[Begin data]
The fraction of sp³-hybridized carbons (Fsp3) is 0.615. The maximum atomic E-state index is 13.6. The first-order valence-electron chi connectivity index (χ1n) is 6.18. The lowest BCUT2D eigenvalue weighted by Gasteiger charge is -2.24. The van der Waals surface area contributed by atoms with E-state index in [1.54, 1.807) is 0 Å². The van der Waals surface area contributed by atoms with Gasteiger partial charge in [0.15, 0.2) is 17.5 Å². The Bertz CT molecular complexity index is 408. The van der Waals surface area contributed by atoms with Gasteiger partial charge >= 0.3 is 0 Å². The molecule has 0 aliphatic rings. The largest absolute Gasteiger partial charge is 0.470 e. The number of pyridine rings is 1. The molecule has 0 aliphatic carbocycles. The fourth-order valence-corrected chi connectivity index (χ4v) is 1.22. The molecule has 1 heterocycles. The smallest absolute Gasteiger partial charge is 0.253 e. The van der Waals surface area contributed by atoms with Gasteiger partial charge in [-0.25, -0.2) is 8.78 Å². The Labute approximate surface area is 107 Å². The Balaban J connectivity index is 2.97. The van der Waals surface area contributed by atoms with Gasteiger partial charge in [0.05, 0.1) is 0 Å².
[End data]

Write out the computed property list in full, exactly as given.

The fraction of sp³-hybridized carbons (Fsp3) is 0.615. The maximum atomic E-state index is 13.6. The first-order valence-electron chi connectivity index (χ1n) is 6.18. The lowest BCUT2D eigenvalue weighted by Gasteiger charge is -2.24. The van der Waals surface area contributed by atoms with E-state index in [1.54, 1.807) is 0 Å². The van der Waals surface area contributed by atoms with Gasteiger partial charge in [0.15, 0.2) is 17.5 Å². The Bertz CT molecular complexity index is 408. The van der Waals surface area contributed by atoms with Gasteiger partial charge >= 0.3 is 0 Å². The molecule has 0 aliphatic rings. The largest absolute Gasteiger partial charge is 0.470 e. The number of pyridine rings is 1. The molecule has 0 aliphatic carbocycles. The fourth-order valence-corrected chi connectivity index (χ4v) is 1.22. The molecule has 1 heterocycles. The smallest absolute Gasteiger partial charge is 0.253 e. The van der Waals surface area contributed by atoms with Gasteiger partial charge in [-0.25, -0.2) is 8.78 Å². The Labute approximate surface area is 107 Å². The Balaban J connectivity index is 2.97. The van der Waals surface area contributed by atoms with Gasteiger partial charge in [0.05, 0.1) is 0 Å².